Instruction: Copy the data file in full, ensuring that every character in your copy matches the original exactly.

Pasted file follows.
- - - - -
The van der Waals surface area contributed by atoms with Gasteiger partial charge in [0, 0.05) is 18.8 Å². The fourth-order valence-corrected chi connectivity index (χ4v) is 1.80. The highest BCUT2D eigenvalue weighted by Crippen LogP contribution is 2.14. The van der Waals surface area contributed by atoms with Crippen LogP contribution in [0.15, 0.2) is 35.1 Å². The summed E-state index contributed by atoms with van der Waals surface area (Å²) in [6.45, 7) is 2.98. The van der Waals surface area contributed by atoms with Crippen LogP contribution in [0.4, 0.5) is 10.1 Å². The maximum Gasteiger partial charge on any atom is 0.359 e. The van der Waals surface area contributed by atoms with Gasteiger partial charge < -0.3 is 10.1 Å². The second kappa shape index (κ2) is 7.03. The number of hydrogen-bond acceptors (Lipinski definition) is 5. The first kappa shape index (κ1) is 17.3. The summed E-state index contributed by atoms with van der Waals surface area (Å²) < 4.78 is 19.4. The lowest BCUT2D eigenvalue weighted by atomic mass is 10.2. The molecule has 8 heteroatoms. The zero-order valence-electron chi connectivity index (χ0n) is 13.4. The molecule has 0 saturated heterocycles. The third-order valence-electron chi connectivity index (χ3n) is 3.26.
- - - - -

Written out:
The van der Waals surface area contributed by atoms with Gasteiger partial charge in [0, 0.05) is 18.8 Å². The fourth-order valence-corrected chi connectivity index (χ4v) is 1.80. The highest BCUT2D eigenvalue weighted by Crippen LogP contribution is 2.14. The van der Waals surface area contributed by atoms with Crippen LogP contribution in [0.15, 0.2) is 35.1 Å². The summed E-state index contributed by atoms with van der Waals surface area (Å²) in [6.45, 7) is 2.98. The van der Waals surface area contributed by atoms with Crippen LogP contribution in [0.4, 0.5) is 10.1 Å². The maximum Gasteiger partial charge on any atom is 0.359 e. The van der Waals surface area contributed by atoms with Gasteiger partial charge < -0.3 is 10.1 Å². The second kappa shape index (κ2) is 7.03. The number of hydrogen-bond acceptors (Lipinski definition) is 5. The first kappa shape index (κ1) is 17.3. The summed E-state index contributed by atoms with van der Waals surface area (Å²) < 4.78 is 19.4. The lowest BCUT2D eigenvalue weighted by atomic mass is 10.2. The molecule has 8 heteroatoms. The zero-order valence-electron chi connectivity index (χ0n) is 13.4. The molecule has 0 saturated heterocycles. The third-order valence-electron chi connectivity index (χ3n) is 3.26.